This is the second part of the talk and apparently we have to present 30-60 second summaries of what we’re going to talk about. I think this is something that we just do on our tables and then further so I can’t really summarise this either. Ok! See you next post!
Dr Falkner Goes to Canberra Day 1 “Getting your science out of the lab” (#smp2014 #AdelED @rodl @willozap)Posted: March 17, 2014
Ok, the play is over and it was interesting but effectively uncaptureable in this format – you can see it in the Tweet stream. Sorry about that. The speakers for this session Dr Rod Lambert and Dr Will Grant, both of the ANU Centre for the Public Awareness of Science. Here’s a chance to practice a 60 second pitch of your science – which will be held after the convenience break.
It’s been an intense morning so the banter, which would normally be quite engaging, appears to be losing some of the people in the audience from looking around. Hopefully they’ll settle in shortly.
A question from the floor – there’s some anxiety about the purpose of the meeting, how to approach it, how to build for it and how to build on it afterwards. Answer: all communication is personal. What are you trying to say? Say it to the person opposite you as if they are a person – because they are. Remember that the politician is happy to meet you – let’s start from there and build some common ground. Stick to your own persona and be yourself. You can tailor your personality but don’t go overboard. The meeting may not go to the details you want, but don’t overwhelm with caveats and detail. Listen to the other person, hear their values and motivations and, once again, tailor your message.
Question from the floor – scientists are trained to respond in a particular way where we are very rarely certain but we are actually quite certain enough for most intentions out in the community. How much do you present the uncertainty (without misrepresenting it). Politicians don’t act in certainty and have to make risk calculations before they take action. Talk enough but know when to stop.
You can’t offer a doom and gloom – you need to offer a solution and a way out, something that the politician can do. Be simple in discussions: “My research can do X, then possibly label it.” If you get a blank look, back off, shift down, go forward. You are aiming to communicate, not impress with your intellect. Remember you’re representing someone and you can fall back onto their agendas!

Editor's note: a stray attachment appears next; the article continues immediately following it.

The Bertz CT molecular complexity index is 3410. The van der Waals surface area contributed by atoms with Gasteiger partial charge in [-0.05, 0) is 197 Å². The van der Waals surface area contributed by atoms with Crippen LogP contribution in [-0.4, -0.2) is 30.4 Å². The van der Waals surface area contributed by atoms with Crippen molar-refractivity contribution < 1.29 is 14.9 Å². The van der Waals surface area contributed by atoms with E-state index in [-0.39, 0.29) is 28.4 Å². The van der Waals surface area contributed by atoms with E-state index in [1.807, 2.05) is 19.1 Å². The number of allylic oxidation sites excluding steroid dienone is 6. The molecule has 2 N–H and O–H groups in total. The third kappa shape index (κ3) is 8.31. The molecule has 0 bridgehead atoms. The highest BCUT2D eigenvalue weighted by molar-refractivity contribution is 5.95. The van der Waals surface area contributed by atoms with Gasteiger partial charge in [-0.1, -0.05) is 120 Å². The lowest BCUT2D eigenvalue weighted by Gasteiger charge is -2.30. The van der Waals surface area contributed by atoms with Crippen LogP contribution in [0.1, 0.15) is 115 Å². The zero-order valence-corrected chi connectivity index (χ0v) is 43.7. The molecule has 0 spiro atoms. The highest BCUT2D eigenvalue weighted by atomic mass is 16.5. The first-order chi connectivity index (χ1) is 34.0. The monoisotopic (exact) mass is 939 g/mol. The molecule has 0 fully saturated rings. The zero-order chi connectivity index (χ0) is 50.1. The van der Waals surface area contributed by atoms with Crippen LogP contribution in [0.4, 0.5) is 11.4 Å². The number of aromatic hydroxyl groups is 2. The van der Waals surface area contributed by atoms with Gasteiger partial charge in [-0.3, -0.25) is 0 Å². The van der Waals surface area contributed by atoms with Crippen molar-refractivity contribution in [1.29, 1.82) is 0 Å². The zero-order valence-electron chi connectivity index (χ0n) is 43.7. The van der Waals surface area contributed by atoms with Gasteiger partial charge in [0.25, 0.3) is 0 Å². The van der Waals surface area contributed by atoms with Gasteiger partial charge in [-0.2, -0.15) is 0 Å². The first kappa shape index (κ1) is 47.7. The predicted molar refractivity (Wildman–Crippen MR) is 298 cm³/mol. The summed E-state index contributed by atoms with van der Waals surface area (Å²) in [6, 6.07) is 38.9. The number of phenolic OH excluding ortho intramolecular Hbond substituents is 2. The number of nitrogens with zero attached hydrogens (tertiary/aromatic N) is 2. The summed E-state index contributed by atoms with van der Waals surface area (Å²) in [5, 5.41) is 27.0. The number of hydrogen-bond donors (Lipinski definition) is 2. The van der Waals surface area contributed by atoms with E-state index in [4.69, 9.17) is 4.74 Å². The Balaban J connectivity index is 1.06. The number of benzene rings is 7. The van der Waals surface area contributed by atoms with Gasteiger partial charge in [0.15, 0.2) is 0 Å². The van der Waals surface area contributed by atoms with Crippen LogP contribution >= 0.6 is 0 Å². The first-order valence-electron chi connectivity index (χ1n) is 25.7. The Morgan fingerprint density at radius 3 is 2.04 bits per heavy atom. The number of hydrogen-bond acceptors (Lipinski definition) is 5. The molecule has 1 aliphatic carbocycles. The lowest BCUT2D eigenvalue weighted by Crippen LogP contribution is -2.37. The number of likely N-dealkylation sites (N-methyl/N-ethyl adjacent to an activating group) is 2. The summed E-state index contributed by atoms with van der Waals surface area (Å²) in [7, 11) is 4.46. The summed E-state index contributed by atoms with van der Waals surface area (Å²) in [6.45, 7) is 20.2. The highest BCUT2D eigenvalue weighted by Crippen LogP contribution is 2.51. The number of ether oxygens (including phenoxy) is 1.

I realise many of my friends don’t necessarily agree with this but the common message is that you have to be good at the show, as well as good at the science, because without communications it doesn’t get communicated. It makes me a bit sad to agree with this because I know some wonderful people who aren’t as great in front of an audience – but this means you need a screaming front person who can help you with it to get the ‘right’ people listening.
And, yes, I’m for hire. (You’ll need to speak to my manager.)
Dr Falkner Goes to Canberra Day 1 “The art of the perfect political meeting – experts tell their stories” (#smp2014 #AdelED @DrEmmaLJohnston)Posted: March 17, 2014
This is another panel, which may be hard to summarise, introduced by Professor Emma Johnston, STA (@DrEmmaLJohnston) and run by Mr Martin Laverty, CEO, Catholic Health Australia (chair), Mr Gary Dawson, Chief Executive, Australian Food and Grocery Council (@AusFoodGrocery), Mr Simon Banks, Managing Director, Hawker Britton Public Affairs Solutions and Mr Paul Chamberlin, Partner, Endeavour Consulting. (There’s a lot of suit power up on the podium.) Apparently one of the people up on the podium helped put together the power sharing deal that saw Ms Gillard become Prime Minister at the preceding election – please welcome Simon Banks. Gary Dawson dropped Science in Year 10 and ended up as Mr Howard’s Science adviser, so stick to those books, kids. No… wait.
I’d note that everyone on the podium has spent considerable time working for politicians and now they are all CEOs, MDs or partners in consulting firms. What a happy coincidence!
Oh, they’re putting on a playlet. It’s a pro- and anti-science hypothetical entitled “Australian Scientists Need More Money… (and with many other words)” You know what? You really have to be here. I don’t think I can capture this. Be back soon.